East vs West—the Battle for the New World Reserve Currency


By Jesco Schwarz
A geopolitical perspective on the EU/U.S. Free Trade Agreement and its implications for global currency markets and pressures metals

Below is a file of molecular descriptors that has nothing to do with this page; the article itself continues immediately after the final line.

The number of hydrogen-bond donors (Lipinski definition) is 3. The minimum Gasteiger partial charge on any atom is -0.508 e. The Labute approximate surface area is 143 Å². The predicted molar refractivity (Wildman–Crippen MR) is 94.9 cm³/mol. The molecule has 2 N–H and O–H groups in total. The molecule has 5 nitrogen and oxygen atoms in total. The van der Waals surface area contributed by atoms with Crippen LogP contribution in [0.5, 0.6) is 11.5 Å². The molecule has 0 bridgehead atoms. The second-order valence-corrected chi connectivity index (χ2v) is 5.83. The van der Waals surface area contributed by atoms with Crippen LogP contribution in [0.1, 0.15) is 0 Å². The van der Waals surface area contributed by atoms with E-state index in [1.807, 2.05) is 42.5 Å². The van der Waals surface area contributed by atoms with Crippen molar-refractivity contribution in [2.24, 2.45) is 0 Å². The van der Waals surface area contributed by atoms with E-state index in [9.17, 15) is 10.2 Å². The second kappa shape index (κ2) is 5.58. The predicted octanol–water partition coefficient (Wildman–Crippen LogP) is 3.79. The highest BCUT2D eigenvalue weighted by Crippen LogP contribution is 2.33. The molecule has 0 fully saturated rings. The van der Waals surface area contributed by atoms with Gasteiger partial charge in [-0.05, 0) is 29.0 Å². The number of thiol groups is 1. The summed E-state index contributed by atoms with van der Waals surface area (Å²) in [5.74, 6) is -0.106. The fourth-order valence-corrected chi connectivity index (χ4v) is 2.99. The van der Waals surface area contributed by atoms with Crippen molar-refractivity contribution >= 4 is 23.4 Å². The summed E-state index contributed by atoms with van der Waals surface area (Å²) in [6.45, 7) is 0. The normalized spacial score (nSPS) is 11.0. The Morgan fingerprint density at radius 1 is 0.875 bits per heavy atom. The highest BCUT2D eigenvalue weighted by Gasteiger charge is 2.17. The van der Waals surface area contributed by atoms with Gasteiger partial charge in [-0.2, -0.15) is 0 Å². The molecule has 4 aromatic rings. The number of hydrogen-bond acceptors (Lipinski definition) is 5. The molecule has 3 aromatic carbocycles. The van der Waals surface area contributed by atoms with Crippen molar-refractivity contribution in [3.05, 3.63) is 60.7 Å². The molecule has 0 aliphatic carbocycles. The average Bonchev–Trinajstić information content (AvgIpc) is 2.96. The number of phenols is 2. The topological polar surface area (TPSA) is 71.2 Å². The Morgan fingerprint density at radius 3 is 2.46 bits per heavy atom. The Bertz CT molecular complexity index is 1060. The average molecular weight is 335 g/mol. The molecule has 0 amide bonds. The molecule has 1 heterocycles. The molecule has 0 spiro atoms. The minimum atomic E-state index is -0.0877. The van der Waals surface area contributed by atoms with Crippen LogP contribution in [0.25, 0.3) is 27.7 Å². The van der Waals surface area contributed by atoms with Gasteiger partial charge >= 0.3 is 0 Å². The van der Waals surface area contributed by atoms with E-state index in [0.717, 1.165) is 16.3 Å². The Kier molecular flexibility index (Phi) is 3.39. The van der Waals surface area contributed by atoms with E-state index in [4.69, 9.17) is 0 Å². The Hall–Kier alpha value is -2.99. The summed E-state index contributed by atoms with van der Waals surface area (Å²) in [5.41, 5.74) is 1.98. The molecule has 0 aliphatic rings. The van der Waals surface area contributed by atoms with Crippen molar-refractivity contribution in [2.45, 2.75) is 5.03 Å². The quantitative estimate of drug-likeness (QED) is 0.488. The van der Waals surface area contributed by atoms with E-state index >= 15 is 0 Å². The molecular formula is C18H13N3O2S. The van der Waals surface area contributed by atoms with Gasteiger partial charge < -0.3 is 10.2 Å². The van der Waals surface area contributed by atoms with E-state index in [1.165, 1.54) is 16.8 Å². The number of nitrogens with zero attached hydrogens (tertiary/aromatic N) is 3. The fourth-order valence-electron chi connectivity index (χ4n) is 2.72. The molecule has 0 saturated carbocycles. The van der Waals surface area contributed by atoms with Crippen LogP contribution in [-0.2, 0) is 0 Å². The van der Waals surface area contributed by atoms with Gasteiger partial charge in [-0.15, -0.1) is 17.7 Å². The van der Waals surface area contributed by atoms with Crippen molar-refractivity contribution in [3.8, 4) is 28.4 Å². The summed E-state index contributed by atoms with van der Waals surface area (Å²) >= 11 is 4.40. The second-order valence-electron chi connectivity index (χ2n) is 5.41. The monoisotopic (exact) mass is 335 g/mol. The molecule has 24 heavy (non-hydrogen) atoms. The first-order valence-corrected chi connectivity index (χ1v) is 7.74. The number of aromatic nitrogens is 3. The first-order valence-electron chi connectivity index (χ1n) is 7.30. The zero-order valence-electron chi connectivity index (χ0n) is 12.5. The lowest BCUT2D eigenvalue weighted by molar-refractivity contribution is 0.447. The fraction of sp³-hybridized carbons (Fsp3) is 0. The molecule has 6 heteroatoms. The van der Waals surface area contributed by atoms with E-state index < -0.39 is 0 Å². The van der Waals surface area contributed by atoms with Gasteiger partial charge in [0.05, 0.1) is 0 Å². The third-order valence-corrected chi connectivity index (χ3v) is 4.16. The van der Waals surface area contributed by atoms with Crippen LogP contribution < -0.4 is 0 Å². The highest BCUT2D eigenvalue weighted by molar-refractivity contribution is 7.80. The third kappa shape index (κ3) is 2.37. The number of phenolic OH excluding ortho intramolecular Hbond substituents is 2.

The EU as well as the USA is pushing their negotiations on the Transatlantic Free Trade Agreement hard. President Obama addressed this topic in his February 2013 State of the Union speech for the first time publically1. Although a Transatlantic Free Trade Area isn’t a new idea (first considerations already took place in the 1990s2) the pace at which this project is now being pushed is astonishing. After the February State of the Union speech it took just two months for EU trade ministers to decide that negotiations will not only take place, but will start in summer 2013, which in political dimensions means immediately, with a possible signing of the contracts by the end of 20143. This is light speed for political dimensions, especially taking the impact and gravity of such an agreement into account. But why are EU and U.S. politicians pushing an agreement so hard that was basically put on hold for 20 years? Well, it might have more to do with the present economic crisis than is obvious at first sight.
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